It was a sea of uniforms Friday for Wayne Memorial Hospital’s rededication ceremony.

Approximately 300 people, representing various veteran groups, military members, and community were present for the reinstatement of the hospital’s original 1920 dedication tablet.


It was a sea of uniforms Friday for Wayne Memorial Hospital’s rededication ceremony.
Approximately 300 people, representing various veteran groups, military members, and community were present for the reinstatement of the hospital’s original 1920 dedication tablet.
“When Rich Garman (event organizer and executive director of the Wayne Memorial Health Foundation) asked me if I would consider being the Master of Ceremonies, I told him I would consider it an honor to be included in the rededication of our hospital, to all of the veterans and those who have paid the supreme sacrifice for their Country. I think it is very fitting that we have chosen Memorial Day weekend to honor these people and to pay tribute to the 55 WWI deceased for whom this original hospital was dedicated. If you look at the bronze plaque, which has been mounted on the brick wall to the entrance to emergency room, you will see many familiar Wayne County names on that plaque,” said Paul Meagher.


A fitting memorial
In his opening remarks, Helge Mortensen, Chairman of the Wayne Memorial Health System Board of Trustees, said, “Just after WWI, a selection committee made up of representatives from local townships and boroughs in our area, was given the task of coming up with a suitable memorial for the soldiers and sailors killed in action during WWI, specifically the 55 men killed in action from Wayne County. The selection committee chose to build a hospital as a fitting memorial to these valiant soldiers, who made the ultimate sacrifice for their nation.”   
State Senator Lisa Baker, keynote speaker, quoted the Bible while addressing the crowd. “There is a verse from Ecclesiastes that reads: “Their bodies are buried in peace, but their name liveth for evermore.”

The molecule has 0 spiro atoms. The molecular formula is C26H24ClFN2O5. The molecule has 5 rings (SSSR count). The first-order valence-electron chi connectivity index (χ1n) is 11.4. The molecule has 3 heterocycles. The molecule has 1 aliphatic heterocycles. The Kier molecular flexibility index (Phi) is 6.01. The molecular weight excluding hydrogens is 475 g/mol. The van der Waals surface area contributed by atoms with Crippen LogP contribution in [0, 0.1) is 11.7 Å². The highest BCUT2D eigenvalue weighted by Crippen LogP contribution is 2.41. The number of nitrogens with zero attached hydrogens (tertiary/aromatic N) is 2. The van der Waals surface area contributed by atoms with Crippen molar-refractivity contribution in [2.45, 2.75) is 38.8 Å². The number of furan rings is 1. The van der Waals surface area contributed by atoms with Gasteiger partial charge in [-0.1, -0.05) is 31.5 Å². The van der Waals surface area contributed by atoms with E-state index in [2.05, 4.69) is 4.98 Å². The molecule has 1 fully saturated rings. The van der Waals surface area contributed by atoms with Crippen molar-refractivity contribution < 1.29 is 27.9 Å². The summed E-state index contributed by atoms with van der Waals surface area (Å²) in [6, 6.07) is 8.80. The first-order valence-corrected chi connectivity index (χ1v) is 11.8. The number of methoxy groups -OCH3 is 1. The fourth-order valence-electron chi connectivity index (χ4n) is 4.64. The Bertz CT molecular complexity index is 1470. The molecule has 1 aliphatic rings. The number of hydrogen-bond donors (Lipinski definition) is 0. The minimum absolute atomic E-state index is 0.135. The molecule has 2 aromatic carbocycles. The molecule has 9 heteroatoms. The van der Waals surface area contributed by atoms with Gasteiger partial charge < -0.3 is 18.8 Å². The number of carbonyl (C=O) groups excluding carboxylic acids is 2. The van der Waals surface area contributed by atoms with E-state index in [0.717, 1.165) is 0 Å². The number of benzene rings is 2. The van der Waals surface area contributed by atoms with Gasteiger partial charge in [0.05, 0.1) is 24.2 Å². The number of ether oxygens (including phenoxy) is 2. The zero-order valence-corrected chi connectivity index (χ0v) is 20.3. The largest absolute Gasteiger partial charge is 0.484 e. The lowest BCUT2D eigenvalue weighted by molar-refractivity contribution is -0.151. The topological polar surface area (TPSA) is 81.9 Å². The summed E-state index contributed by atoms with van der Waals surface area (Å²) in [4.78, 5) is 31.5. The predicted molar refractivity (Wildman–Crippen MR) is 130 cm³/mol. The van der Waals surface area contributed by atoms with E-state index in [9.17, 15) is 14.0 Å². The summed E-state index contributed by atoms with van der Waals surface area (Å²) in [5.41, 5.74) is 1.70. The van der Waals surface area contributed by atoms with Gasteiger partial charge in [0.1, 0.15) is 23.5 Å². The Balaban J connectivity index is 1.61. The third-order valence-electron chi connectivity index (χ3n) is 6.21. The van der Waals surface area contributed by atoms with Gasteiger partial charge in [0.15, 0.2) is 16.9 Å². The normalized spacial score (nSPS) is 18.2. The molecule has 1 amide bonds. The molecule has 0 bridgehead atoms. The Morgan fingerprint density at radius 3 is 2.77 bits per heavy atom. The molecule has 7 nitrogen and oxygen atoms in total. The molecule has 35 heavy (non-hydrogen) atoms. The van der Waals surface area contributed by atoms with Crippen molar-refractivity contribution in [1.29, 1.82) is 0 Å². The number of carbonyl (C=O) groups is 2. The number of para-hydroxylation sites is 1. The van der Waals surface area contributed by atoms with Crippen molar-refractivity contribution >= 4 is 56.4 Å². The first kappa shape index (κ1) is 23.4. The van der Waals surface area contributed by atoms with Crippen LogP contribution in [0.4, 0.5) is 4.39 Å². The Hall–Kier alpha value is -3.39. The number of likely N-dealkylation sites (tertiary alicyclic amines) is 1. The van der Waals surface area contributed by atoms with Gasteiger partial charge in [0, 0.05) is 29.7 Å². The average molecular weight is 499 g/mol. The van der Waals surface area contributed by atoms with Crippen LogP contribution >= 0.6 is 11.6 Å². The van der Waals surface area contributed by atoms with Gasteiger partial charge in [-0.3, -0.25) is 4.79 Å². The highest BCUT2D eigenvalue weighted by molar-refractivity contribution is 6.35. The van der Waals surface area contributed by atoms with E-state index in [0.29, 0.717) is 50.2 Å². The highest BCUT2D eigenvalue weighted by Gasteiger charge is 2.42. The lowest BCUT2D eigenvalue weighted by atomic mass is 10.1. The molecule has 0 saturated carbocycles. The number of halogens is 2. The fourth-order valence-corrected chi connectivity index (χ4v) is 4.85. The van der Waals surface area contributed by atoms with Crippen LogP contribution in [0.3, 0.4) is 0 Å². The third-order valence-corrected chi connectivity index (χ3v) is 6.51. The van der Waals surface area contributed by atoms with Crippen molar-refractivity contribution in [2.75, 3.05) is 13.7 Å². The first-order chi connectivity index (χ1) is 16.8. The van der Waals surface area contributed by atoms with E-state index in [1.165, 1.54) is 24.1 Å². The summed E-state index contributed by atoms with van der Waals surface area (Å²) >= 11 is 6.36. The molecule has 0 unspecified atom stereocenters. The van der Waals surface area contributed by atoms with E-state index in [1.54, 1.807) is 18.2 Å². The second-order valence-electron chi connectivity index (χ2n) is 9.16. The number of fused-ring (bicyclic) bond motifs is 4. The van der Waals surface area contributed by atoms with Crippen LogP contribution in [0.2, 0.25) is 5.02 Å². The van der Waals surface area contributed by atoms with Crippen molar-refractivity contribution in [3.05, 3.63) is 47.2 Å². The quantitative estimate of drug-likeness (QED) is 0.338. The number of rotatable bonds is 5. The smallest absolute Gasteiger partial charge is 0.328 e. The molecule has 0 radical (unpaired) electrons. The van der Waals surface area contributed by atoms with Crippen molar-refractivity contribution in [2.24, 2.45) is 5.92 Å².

As she spoke of the hospital as a “living memorial” honoring area vets, Senator Baker said, “The most compelling memorial is one that operates day after day, through its mission and purpose, drawing attention to the cause.”


“A passage by Author Albert Pine appears on the Wayne Memorial Health Foundation letterhead, ‘What we do for ourselves dies with us. What we do for others and the world remains and is immortal.’


“From generation to generation, we are obliged to keep memories alive and pass along the lessons imparted. Who these individuals were. What they did. What they believed in. What duty means. And as John McCain titled his book: Why Courage Matters,” she said.


“We owe them”    
WWII veteran Joseph Mennito watched from a wheelchair, with tears in his eyes. “I can’t go to a ceremony like this without shedding some tears,” he said, his voice breaking. Currently a patient at Wayne Memorial, Mennito, 85, served with the 15th Army Air Force from 1942-1944. What do we owe to every service man and woman out there, past and present? “We owe them what we got today,” he said.

Ensign Kyle Richter of Honesdale, just graduated from the U.S. Coast Guard Academy, wouldn’t have missed Friday’s ceremony. His great, great uncle, Lewis Dreyer’s name appears on the WWI plaque. “Service has been in my family,” he said. Dressed in full uniform, the 22-year-old said, “I want to uphold the tradition and give back to my Country. Service means a lot to me. I’m a member of Hose Company 1 in Honesdale. I’ve been a member of that ever since I was 16. And the Coast Guard is humanitarian service and I love helping people and saving people.” Ensign Richter will now report to Naval Flight School in Florida. He is the son of Michael and Barbara Richter.


Friday’s ceremony meant a lot, he said. “I think it’s important that we have ceremonies like this, especially out where people can see. ‘Cause sometimes, a lot of people forget that people actually served and gave the ultimate sacrifice and enjoy what we enjoy today. It’s easy to forget, too, the way our lifestyles are. And I think it’s very important to take time ...to really acknowledge and recognize those that are serving, have served, and who gave the ultimate sacrifice,” he said.
How do we not forget? “I think the best thing you can do, is just thank veterans, especially older folks who served. They go about their daily lives, not asking for anything ...A simple ‘thank you’ to them, for their service, means so much to them. It really does.” Doing that goes a very long he says, from first-hand experience. “They served for the people,” he said.